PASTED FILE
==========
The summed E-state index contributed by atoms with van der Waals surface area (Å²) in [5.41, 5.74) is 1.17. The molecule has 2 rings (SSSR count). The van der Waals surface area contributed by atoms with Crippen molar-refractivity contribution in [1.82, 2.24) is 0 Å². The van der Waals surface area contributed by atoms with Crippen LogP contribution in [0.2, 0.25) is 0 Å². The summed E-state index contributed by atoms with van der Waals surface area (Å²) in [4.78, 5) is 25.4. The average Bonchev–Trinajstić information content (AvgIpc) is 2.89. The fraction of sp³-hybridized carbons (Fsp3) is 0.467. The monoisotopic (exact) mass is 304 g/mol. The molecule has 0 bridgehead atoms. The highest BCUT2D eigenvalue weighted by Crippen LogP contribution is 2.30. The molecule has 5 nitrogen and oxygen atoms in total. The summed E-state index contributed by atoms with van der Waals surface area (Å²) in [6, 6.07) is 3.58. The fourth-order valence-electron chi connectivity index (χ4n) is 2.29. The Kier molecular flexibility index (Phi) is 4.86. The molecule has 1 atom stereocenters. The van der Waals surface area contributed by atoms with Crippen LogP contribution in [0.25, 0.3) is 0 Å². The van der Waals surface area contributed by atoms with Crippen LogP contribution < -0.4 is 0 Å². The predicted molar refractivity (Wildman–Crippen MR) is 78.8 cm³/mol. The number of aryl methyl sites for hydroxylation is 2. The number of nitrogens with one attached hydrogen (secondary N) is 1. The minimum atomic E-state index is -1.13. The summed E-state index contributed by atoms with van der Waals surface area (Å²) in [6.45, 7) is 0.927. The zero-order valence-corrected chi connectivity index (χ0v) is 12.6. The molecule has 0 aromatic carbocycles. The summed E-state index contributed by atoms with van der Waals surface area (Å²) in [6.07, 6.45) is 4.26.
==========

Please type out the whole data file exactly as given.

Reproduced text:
The summed E-state index contributed by atoms with van der Waals surface area (Å²) in [5.41, 5.74) is 1.17. The molecule has 2 rings (SSSR count). The van der Waals surface area contributed by atoms with Crippen molar-refractivity contribution in [1.82, 2.24) is 0 Å². The van der Waals surface area contributed by atoms with Crippen LogP contribution in [0.2, 0.25) is 0 Å². The summed E-state index contributed by atoms with van der Waals surface area (Å²) in [4.78, 5) is 25.4. The average Bonchev–Trinajstić information content (AvgIpc) is 2.89. The fraction of sp³-hybridized carbons (Fsp3) is 0.467. The monoisotopic (exact) mass is 304 g/mol. The molecule has 0 bridgehead atoms. The highest BCUT2D eigenvalue weighted by Crippen LogP contribution is 2.30. The molecule has 5 nitrogen and oxygen atoms in total. The summed E-state index contributed by atoms with van der Waals surface area (Å²) in [6, 6.07) is 3.58. The fourth-order valence-electron chi connectivity index (χ4n) is 2.29. The Kier molecular flexibility index (Phi) is 4.86. The molecule has 1 atom stereocenters. The van der Waals surface area contributed by atoms with Crippen LogP contribution in [0.25, 0.3) is 0 Å². The van der Waals surface area contributed by atoms with Crippen LogP contribution < -0.4 is 0 Å². The predicted molar refractivity (Wildman–Crippen MR) is 78.8 cm³/mol. The number of aryl methyl sites for hydroxylation is 2. The number of nitrogens with one attached hydrogen (secondary N) is 1. The minimum atomic E-state index is -1.13. The summed E-state index contributed by atoms with van der Waals surface area (Å²) in [6.45, 7) is 0.927. The zero-order valence-corrected chi connectivity index (χ0v) is 12.6. The molecule has 0 aromatic carbocycles. The summed E-state index contributed by atoms with van der Waals surface area (Å²) in [6.07, 6.45) is 4.26.